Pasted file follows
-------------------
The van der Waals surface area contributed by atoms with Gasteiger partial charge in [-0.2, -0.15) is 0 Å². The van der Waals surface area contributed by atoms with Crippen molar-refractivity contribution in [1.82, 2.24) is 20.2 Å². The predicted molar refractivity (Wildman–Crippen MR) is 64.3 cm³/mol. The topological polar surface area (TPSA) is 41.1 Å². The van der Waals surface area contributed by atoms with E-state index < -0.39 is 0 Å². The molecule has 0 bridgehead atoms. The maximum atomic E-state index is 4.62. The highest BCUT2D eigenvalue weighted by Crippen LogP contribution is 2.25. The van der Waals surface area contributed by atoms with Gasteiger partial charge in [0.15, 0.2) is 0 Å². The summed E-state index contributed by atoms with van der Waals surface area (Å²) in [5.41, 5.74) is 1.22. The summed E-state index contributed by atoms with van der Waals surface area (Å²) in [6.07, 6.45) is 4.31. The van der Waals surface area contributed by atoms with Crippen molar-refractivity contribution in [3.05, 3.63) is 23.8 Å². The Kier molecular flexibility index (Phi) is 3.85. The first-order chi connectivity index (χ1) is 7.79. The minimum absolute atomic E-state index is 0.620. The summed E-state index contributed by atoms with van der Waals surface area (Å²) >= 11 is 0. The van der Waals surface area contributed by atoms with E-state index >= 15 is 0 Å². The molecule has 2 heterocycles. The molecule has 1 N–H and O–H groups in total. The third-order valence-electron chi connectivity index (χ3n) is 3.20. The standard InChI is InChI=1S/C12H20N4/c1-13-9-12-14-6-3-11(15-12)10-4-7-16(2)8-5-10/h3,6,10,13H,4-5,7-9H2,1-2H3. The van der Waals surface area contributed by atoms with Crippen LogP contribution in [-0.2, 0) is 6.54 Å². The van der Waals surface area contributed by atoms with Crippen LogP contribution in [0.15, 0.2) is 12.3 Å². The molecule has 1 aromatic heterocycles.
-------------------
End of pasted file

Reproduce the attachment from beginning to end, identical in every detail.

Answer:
The van der Waals surface area contributed by atoms with Gasteiger partial charge in [-0.2, -0.15) is 0 Å². The van der Waals surface area contributed by atoms with Crippen molar-refractivity contribution in [1.82, 2.24) is 20.2 Å². The predicted molar refractivity (Wildman–Crippen MR) is 64.3 cm³/mol. The topological polar surface area (TPSA) is 41.1 Å². The van der Waals surface area contributed by atoms with E-state index < -0.39 is 0 Å². The molecule has 0 bridgehead atoms. The maximum atomic E-state index is 4.62. The highest BCUT2D eigenvalue weighted by Crippen LogP contribution is 2.25. The van der Waals surface area contributed by atoms with Gasteiger partial charge in [0.15, 0.2) is 0 Å². The summed E-state index contributed by atoms with van der Waals surface area (Å²) in [5.41, 5.74) is 1.22. The summed E-state index contributed by atoms with van der Waals surface area (Å²) in [6.07, 6.45) is 4.31. The van der Waals surface area contributed by atoms with Crippen molar-refractivity contribution in [3.05, 3.63) is 23.8 Å². The Kier molecular flexibility index (Phi) is 3.85. The first-order chi connectivity index (χ1) is 7.79. The minimum absolute atomic E-state index is 0.620. The summed E-state index contributed by atoms with van der Waals surface area (Å²) >= 11 is 0. The van der Waals surface area contributed by atoms with E-state index >= 15 is 0 Å². The molecule has 2 heterocycles. The molecule has 1 N–H and O–H groups in total. The third-order valence-electron chi connectivity index (χ3n) is 3.20. The standard InChI is InChI=1S/C12H20N4/c1-13-9-12-14-6-3-11(15-12)10-4-7-16(2)8-5-10/h3,6,10,13H,4-5,7-9H2,1-2H3. The van der Waals surface area contributed by atoms with Crippen LogP contribution in [-0.2, 0) is 6.54 Å². The van der Waals surface area contributed by atoms with Crippen LogP contribution in [0.15, 0.2) is 12.3 Å². The molecule has 1 aromatic heterocycles.